Primary Versus Secondary Forests

Primary forests (or any type of primary habitat) is habitat that has not been modified by humans before. They are the “untouched” patches in the heart of the vast forests. They are not really untouched, but they haven’t been logged before and humans haven’t harmed those forest patches directly. . .yet. 


Secondary forests are those that have been deforested and then replanted. They come in various degrees of health and habitat complexity. When humans plant trees, we plant them in a certain pattern. We also do not plant the same species. Secondary forests can hold anywhere from 30-80% of the original biodiversity of the primary forests. 80% Of original biodiversity would mean an incredibly successful replanting activity and a rare one for that matter. 


Conserving primary forests (and other primary habitat) is of utmost importance as they are the volts of biodiversity. Brazil alone has lost 700 000 km2 of primary forests to date, that is approximately the size of Zambia or Chile. We have lost approximately 20% of the Amazon Rainforest to date. More forest is disappearing everyday. Deforestation rates have been increasing again after seeing a decade of decreased rates from the early 2000s to 2015. The development of roads has been a big driver because when a forest can be accessed easily it is more likely to suffer from illegal, or even legal, logging practices.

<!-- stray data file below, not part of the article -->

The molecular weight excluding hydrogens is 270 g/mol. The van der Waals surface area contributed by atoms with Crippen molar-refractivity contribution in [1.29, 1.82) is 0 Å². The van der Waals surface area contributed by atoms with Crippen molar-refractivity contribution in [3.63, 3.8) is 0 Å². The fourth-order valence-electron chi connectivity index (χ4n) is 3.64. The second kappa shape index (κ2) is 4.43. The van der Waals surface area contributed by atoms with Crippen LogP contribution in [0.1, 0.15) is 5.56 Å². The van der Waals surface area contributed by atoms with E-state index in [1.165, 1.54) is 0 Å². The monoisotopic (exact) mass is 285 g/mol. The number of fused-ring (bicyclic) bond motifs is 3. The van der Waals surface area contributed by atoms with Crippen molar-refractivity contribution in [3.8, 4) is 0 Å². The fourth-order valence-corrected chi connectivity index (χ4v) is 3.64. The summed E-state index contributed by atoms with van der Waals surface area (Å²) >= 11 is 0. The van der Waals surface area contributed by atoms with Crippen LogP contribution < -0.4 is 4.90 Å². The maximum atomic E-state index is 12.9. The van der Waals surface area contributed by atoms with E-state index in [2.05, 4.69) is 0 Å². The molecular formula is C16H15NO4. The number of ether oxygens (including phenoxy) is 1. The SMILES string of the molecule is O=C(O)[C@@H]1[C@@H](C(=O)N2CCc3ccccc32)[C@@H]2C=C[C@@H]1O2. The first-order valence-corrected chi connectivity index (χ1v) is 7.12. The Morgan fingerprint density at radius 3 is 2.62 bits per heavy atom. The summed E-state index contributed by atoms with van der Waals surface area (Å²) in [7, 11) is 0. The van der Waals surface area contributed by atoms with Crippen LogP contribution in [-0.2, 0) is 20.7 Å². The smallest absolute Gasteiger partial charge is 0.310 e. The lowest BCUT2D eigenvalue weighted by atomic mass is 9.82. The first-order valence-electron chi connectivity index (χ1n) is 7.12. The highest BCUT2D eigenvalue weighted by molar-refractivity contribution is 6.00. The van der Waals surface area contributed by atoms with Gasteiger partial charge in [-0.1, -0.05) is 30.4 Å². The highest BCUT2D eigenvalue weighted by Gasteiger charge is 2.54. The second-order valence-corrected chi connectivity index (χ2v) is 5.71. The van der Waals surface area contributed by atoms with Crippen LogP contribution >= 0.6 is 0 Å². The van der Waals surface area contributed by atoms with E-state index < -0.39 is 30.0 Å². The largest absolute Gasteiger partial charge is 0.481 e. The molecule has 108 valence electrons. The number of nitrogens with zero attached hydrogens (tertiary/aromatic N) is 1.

To help, you can support restoration projects (make sure they are planting local species and trying to mimic nature the best they can). This is not only about the trees but the stability of the planet’s ecosystems across the world and our own health. You can also become more aware of where your products and food come from. Choose products from brands who are actively working on making their supply chains deforestation free. Know what you are supporting when you buy something!


Some Links

Evaluating land use change trajectories following forest loss in Indonesia

Primary Forest Degradation and Secondary Re-growth Dynamics in the Brazilian Amazon

Avian ecological succession in the Amazon: A long‐term case study following experimental deforestation




Layla Olefs

Sustainability Manager and Co-Founder of White Green Blue.

Layla is on a mission to create positive impact and to spread awareness about our beautiful home. As a marine conservationist and PADI Dive Master her passion is the marine world and, of course, mangroves. She is the author of our Ecology and Culture blog series. Stephen Olefs, our Community Development Coordinator, is taking the lead in our Green Tech blog series.